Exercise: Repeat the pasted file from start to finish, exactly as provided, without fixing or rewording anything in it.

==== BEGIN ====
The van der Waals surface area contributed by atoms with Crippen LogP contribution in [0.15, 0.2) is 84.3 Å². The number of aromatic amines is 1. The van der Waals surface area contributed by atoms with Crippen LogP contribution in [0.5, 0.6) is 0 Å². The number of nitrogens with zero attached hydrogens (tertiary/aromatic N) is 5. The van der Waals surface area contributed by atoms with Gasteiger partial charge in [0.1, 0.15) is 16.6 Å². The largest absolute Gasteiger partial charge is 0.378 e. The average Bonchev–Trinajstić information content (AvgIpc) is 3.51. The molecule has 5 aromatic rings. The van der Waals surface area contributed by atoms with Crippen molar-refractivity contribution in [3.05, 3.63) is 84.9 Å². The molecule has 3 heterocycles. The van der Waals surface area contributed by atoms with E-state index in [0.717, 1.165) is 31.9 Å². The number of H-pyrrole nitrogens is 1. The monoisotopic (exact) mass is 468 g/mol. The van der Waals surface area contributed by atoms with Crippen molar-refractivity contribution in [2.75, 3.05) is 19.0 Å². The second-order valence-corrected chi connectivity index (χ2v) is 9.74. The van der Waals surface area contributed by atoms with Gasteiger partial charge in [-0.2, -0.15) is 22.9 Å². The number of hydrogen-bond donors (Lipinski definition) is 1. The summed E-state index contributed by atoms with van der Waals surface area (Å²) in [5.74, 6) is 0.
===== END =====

The van der Waals surface area contributed by atoms with Crippen LogP contribution in [0.15, 0.2) is 84.3 Å². The number of aromatic amines is 1. The van der Waals surface area contributed by atoms with Crippen LogP contribution in [0.5, 0.6) is 0 Å². The number of nitrogens with zero attached hydrogens (tertiary/aromatic N) is 5. The van der Waals surface area contributed by atoms with Gasteiger partial charge in [0.1, 0.15) is 16.6 Å². The largest absolute Gasteiger partial charge is 0.378 e. The average Bonchev–Trinajstić information content (AvgIpc) is 3.51. The molecule has 5 aromatic rings. The van der Waals surface area contributed by atoms with Crippen molar-refractivity contribution in [3.05, 3.63) is 84.9 Å². The molecule has 3 heterocycles. The van der Waals surface area contributed by atoms with E-state index in [0.717, 1.165) is 31.9 Å². The number of H-pyrrole nitrogens is 1. The monoisotopic (exact) mass is 468 g/mol. The van der Waals surface area contributed by atoms with Crippen molar-refractivity contribution in [2.75, 3.05) is 19.0 Å². The second-order valence-corrected chi connectivity index (χ2v) is 9.74. The van der Waals surface area contributed by atoms with Gasteiger partial charge in [-0.2, -0.15) is 22.9 Å². The number of hydrogen-bond donors (Lipinski definition) is 1. The summed E-state index contributed by atoms with van der Waals surface area (Å²) in [5.74, 6) is 0.